The species of Alfius   were originally placed in Oomela Lea   , but this resemblance is superficial. Oomela   differs in many features, including: frons without grooves beside eyes; head without temples behind eyes; procoxal cavities closed; stria 5 not deepened at base.

Species of the genus Alfius   are morphologically most similar to species of Phyllocharis Dalman   , Tinosis Weise   and Paropsimorpha Lhoste Two   of the three species have been placed in Paropsimorpha (Daccordi 2005a)   . Paropsimorpha   can be distinguished from Alfius   by: frons without vertical grooves beside eyes; eyes not laterally prominent; no ventral ridge between eye and mouth; third maxillary palpomere quadrate or transverse, not longer than second; metepisternum punctured; last abdominal ventrite either trilobed (male) or depressed (female); penis asymmetric. All species of this genus are at least 1mm longer than the largest Alfius species.   Tinosis   is distinguished from Alfius   by: frons without deep groove near but separated from eyes ( T. bicolor   is grooved along the eye margin); trichobothria present near hind margin of eyes; third maxillary palpomere elongate­conical; prosternal process broad, quadrate or transverse, and lateral ridges (if present) not anteriorly convergent; second tarsomere at least as long as first. Phyllocharis species   can be distinguished from Alfius   by: basal edge of pronotum margined; procoxal cavities closed; edges of prosternal process not ridged.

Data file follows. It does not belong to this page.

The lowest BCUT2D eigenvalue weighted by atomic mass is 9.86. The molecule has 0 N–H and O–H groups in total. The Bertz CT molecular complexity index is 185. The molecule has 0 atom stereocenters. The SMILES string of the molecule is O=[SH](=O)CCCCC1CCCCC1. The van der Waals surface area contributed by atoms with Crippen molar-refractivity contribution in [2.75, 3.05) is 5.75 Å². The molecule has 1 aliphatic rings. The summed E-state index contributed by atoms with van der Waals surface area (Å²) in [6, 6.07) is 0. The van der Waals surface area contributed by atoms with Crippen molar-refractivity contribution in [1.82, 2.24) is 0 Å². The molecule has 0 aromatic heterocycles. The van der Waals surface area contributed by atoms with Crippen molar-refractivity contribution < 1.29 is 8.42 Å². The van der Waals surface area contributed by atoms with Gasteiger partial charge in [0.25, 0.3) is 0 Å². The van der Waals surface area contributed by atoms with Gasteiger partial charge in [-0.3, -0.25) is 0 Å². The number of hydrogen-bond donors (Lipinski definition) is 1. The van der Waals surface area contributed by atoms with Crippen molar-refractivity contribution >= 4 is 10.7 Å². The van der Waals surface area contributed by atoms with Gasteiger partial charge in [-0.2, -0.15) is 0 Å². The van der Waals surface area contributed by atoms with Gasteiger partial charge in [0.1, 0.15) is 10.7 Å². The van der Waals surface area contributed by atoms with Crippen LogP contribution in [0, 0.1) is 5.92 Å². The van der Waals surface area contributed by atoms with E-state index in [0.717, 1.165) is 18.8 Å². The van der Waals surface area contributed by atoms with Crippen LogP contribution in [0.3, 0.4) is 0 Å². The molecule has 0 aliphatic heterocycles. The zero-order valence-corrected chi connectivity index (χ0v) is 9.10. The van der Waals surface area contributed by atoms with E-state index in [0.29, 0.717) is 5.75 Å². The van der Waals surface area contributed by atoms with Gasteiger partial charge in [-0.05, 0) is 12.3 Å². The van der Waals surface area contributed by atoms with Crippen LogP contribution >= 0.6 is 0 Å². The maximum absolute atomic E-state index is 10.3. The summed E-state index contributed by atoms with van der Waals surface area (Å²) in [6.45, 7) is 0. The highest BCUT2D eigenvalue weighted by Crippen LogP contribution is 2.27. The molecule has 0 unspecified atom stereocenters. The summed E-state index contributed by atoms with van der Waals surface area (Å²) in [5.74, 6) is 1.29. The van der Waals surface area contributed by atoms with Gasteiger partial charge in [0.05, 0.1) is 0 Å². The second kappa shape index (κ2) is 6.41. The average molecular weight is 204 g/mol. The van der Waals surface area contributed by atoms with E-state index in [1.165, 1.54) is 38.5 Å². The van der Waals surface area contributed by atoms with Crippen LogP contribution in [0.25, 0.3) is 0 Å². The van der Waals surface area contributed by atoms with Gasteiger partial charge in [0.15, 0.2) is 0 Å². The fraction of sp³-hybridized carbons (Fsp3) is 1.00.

The type species is redescribed, as follows: